While a minority of patients may benefit from referral to mental health services, it is important not to pathologise the majority. Physical manifestations of covid-19 may distort responses to assessment tools (such as the PHQ9) designed to measure anxiety and depression in a physically healthy population, though these complications may occur. Patient organisations emphasise wellbeing, mindfulness, social connection, self care (including diet and hydration), peer support, and symptom control. Mental illness is strongly associated with social determinants such as poverty, discrimination, and social exclusion; mental health and wellbeing are enhanced by increased social solidarity, informal social support, mutual aid, and other community based and collective measures.6869 Given how pervasive and unequal the impact of covid-19 has been,7071 community level, cross-sector collaborations may be needed to develop locally relevant solutions. A recent report from general practice in a deprived area of Glasgow describes the importance of accessible, relationship-based care for patients with complex needs, and of system-level interventions such as attached financial advisers and outreach mental health services.69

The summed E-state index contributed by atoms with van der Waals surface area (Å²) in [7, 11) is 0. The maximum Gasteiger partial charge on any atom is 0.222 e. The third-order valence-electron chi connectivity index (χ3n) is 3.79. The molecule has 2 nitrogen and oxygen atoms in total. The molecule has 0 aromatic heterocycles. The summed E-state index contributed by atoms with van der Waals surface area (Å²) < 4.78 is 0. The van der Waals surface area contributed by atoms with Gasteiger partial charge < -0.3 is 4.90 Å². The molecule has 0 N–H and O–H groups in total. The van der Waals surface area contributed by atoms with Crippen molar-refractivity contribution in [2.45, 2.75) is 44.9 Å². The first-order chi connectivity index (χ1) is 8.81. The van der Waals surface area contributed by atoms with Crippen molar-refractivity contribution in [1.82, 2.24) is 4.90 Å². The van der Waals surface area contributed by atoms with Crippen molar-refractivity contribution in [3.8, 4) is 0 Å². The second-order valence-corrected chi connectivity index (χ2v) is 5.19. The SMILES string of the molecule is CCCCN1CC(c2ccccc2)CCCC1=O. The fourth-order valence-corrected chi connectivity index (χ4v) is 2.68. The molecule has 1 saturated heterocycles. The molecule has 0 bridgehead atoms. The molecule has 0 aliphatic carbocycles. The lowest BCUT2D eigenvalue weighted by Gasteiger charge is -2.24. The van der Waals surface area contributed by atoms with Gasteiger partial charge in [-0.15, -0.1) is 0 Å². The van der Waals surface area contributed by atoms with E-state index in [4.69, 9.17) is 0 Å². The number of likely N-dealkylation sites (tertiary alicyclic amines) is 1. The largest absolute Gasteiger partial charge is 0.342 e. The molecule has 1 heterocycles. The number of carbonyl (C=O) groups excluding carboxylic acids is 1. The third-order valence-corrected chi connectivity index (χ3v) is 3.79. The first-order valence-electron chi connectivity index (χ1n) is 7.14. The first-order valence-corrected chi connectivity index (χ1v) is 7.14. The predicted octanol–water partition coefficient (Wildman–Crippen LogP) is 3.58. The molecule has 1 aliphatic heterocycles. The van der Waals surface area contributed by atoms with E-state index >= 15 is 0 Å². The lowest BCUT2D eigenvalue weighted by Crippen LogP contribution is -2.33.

Social and cultural considerations